• Heavens, no, please forget about the “oath.” Where then would I ever find such prose as this:

        “He was no longer operating within the corrupt-but-friendly confines of the bourbon-and-branch water set in Richmond. Now he was dealing with the mentally deranged, venomous reptiles-from-hell in the D.C. swamp. He went from Timmy the Sweet to the Lizard of Oz. His election as U.S. Senator from Virginia in 2013 may have pulled him from the deepest cesspool of Washington’s primordial ooze but . . . Pterodactyl Timmy was hatched in the nest of the high-flying reptiles of the Clinton crime family.”

        No, don’t take that “oath,” please don’t. IMO calling someone a nickname is not name calling, although it can easily become so. For me the difference is when I forego explaining the name and just toss it out there. A memorable characterization that sums up a collection of reasoned arguments (the “Imperial Clown Show” comes to mind) can become, without the context of argument, just another put-down. It takes a few more words (hardly a problem here) but a nickname offered at least the first time with the story behind it (“Moonshine”) strikes me as very different from mere ad hominem name-calling. Anyone who takes offense has the argument to respond to, not just the name.

        Perhaps some folks took undue offense that BR maligned Ptero Timmy because he’s all we’ve got left around here, given the alternative. When people are forced to pick the lesser of two evils it hurts to be reminded how bad even the lesser evil really is. Which reminds me, Agnew doesn’t deserve credit for “nattering nabobs,” that was William Safire’s input; later he joined the MSM himself and had a distinguished career with the NYT. Another New York elitest media in-joke, the pot calling the kettle black. (Oops — is that a non-p.c. simile, now?).

    • Re “inconsistent”: Dear Jim, you should take heart from Emerson, the original SJW: “A foolish consistency is the hobgoblin of little minds.”

  8. If you work for McDonalds and in your “off” time, make a comment about McDonalds… chances are you’re going to be terminated….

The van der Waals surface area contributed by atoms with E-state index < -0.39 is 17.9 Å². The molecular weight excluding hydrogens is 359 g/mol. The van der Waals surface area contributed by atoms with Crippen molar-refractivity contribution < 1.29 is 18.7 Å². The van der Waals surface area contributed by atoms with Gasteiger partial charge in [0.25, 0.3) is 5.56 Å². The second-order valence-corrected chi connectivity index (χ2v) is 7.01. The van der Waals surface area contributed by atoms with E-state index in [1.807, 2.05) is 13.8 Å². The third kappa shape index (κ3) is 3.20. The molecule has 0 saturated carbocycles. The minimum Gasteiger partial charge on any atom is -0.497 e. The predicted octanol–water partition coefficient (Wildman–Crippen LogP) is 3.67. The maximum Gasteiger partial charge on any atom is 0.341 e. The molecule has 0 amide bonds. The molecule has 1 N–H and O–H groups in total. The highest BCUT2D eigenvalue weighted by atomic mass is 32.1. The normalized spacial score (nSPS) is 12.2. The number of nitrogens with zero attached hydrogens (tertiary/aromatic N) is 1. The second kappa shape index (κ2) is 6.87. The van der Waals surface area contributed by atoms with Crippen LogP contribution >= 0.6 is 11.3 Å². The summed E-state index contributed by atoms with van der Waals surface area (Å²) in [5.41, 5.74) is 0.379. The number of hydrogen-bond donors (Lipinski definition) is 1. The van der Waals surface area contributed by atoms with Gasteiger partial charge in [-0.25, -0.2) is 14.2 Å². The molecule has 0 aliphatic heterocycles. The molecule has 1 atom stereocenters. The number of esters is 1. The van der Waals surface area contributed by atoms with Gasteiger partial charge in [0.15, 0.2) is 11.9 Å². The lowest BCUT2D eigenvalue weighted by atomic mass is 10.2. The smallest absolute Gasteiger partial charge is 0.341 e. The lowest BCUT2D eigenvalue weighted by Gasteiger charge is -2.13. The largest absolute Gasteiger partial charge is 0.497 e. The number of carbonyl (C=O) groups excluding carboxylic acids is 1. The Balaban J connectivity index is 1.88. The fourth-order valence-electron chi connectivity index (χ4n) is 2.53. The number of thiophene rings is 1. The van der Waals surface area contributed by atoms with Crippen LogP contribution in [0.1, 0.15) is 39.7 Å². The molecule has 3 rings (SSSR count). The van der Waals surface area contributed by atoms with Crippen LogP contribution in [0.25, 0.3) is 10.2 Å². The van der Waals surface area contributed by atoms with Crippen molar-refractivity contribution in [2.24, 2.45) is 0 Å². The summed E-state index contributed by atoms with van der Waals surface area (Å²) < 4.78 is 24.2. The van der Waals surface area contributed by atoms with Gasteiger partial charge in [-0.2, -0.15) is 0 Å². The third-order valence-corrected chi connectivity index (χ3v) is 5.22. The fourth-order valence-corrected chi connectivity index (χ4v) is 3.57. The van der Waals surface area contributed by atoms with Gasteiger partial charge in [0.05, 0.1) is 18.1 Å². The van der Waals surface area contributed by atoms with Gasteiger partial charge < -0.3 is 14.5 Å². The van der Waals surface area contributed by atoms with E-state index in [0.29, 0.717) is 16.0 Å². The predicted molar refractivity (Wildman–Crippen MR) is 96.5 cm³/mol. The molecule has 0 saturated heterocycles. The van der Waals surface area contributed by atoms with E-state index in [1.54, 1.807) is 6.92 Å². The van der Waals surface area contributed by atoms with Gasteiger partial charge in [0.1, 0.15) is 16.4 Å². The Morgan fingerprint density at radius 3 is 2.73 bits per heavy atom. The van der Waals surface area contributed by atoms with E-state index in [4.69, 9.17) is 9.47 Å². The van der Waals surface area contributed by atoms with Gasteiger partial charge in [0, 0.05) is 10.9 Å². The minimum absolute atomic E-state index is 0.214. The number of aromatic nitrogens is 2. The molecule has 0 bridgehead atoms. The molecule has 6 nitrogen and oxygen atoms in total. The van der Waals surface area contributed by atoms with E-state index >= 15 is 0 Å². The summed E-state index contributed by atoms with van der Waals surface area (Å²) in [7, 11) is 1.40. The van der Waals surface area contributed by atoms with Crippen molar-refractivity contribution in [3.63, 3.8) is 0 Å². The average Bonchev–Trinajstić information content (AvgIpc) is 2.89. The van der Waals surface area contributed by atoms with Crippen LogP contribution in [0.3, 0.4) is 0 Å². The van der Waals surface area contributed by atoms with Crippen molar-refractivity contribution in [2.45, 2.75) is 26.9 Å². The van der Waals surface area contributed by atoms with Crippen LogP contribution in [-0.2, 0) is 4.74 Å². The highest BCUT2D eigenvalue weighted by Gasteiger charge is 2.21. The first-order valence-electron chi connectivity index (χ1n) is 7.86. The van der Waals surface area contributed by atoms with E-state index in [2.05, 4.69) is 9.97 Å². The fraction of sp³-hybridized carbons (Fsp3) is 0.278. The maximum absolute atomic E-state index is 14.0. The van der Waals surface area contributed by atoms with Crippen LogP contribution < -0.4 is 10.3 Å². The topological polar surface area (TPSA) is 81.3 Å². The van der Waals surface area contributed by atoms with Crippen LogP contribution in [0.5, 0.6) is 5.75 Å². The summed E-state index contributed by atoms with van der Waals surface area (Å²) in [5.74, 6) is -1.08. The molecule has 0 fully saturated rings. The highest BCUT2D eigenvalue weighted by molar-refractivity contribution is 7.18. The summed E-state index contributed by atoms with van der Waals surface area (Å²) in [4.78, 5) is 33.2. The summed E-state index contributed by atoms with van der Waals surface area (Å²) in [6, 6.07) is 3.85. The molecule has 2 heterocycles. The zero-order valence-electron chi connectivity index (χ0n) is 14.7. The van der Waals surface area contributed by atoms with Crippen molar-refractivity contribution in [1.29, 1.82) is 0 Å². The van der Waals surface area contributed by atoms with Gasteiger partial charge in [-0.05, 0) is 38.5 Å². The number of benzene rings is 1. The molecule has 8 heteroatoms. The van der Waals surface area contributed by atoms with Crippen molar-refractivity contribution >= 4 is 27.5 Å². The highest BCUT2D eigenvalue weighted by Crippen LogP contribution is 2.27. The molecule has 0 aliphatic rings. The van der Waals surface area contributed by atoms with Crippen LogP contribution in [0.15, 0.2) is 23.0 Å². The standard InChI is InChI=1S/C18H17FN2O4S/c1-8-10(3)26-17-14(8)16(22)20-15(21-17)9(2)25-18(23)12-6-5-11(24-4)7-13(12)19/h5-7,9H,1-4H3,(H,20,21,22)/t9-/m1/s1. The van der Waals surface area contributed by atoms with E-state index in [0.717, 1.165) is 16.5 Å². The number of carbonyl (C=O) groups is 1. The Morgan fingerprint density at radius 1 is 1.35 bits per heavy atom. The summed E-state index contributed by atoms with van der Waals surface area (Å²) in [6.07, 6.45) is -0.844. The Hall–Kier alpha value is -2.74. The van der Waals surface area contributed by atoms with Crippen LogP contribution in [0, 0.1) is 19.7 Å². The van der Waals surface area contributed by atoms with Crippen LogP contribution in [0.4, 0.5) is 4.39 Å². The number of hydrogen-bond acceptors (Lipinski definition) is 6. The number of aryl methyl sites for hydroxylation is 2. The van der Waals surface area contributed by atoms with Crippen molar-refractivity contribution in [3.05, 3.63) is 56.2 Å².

If you work for Mercy Hospital and in your “off” time you make a criticism – expect consequences.

    This is not “PC” folks And please differentiate between making a public comment that relates to your employment and making a comment that is about something else.

    Even then – if you work where people expect you to be professional and in your other life you make comments that reflect on your judgement to conduct yourself professionally – expect repercussions.

    This has nothing what-so-ever to do with PC and “progressives” or anything else political. It has to do with how others view you in performing your job.

    And if your own mouth utters stuff that people think may reflect on your ability to do a job professionally – regardless of what media you use to make your comments – the result can be the same – social media just spreads what you said faster and farther but the consequences are pretty much similar.

    If you shoot your mouth off in a social setting… at that social setting notice and when they talk with others – they “share”

    If you are a School security officer and you make a comment outside of work that actually does reflect on your work performance – then folks will justifiably question your judgement with respect to shooting your mouth off when you should have refrained from it.